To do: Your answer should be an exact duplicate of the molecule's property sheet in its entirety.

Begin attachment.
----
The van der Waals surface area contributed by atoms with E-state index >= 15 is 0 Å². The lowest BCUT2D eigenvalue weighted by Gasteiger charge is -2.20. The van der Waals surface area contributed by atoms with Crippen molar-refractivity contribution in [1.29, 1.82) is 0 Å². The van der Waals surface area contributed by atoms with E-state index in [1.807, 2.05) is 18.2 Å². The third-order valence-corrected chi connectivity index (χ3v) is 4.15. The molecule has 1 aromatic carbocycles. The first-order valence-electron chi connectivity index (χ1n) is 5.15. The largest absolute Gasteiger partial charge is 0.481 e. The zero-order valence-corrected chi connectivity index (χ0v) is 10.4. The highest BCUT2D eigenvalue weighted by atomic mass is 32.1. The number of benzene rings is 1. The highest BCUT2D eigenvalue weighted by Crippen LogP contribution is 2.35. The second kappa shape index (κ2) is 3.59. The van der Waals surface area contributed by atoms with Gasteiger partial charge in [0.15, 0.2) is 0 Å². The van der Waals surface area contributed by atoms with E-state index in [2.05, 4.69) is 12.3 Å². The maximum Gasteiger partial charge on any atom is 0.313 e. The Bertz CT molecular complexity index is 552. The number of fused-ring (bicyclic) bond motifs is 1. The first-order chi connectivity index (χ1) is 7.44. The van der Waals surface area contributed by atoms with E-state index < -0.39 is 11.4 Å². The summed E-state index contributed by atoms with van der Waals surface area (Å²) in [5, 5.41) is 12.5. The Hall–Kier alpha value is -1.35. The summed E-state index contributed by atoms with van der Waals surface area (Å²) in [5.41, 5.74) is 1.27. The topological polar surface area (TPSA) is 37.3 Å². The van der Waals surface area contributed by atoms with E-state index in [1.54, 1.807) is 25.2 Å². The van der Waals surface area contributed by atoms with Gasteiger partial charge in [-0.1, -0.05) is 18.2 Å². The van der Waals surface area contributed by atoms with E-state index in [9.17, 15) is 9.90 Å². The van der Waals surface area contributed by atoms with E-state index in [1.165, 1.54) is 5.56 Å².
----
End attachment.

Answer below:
The van der Waals surface area contributed by atoms with E-state index >= 15 is 0 Å². The lowest BCUT2D eigenvalue weighted by Gasteiger charge is -2.20. The van der Waals surface area contributed by atoms with Crippen molar-refractivity contribution in [1.29, 1.82) is 0 Å². The van der Waals surface area contributed by atoms with E-state index in [1.807, 2.05) is 18.2 Å². The third-order valence-corrected chi connectivity index (χ3v) is 4.15. The molecule has 1 aromatic carbocycles. The first-order valence-electron chi connectivity index (χ1n) is 5.15. The largest absolute Gasteiger partial charge is 0.481 e. The zero-order valence-corrected chi connectivity index (χ0v) is 10.4. The highest BCUT2D eigenvalue weighted by atomic mass is 32.1. The number of benzene rings is 1. The highest BCUT2D eigenvalue weighted by Crippen LogP contribution is 2.35. The second kappa shape index (κ2) is 3.59. The van der Waals surface area contributed by atoms with Gasteiger partial charge in [0.15, 0.2) is 0 Å². The van der Waals surface area contributed by atoms with E-state index in [2.05, 4.69) is 12.3 Å². The maximum Gasteiger partial charge on any atom is 0.313 e. The Bertz CT molecular complexity index is 552. The number of fused-ring (bicyclic) bond motifs is 1. The first-order chi connectivity index (χ1) is 7.44. The van der Waals surface area contributed by atoms with E-state index < -0.39 is 11.4 Å². The summed E-state index contributed by atoms with van der Waals surface area (Å²) in [5, 5.41) is 12.5. The Hall–Kier alpha value is -1.35. The summed E-state index contributed by atoms with van der Waals surface area (Å²) in [5.41, 5.74) is 1.27. The topological polar surface area (TPSA) is 37.3 Å². The van der Waals surface area contributed by atoms with E-state index in [1.54, 1.807) is 25.2 Å². The van der Waals surface area contributed by atoms with Gasteiger partial charge in [-0.1, -0.05) is 18.2 Å². The van der Waals surface area contributed by atoms with E-state index in [9.17, 15) is 9.90 Å². The van der Waals surface area contributed by atoms with E-state index in [1.165, 1.54) is 5.56 Å².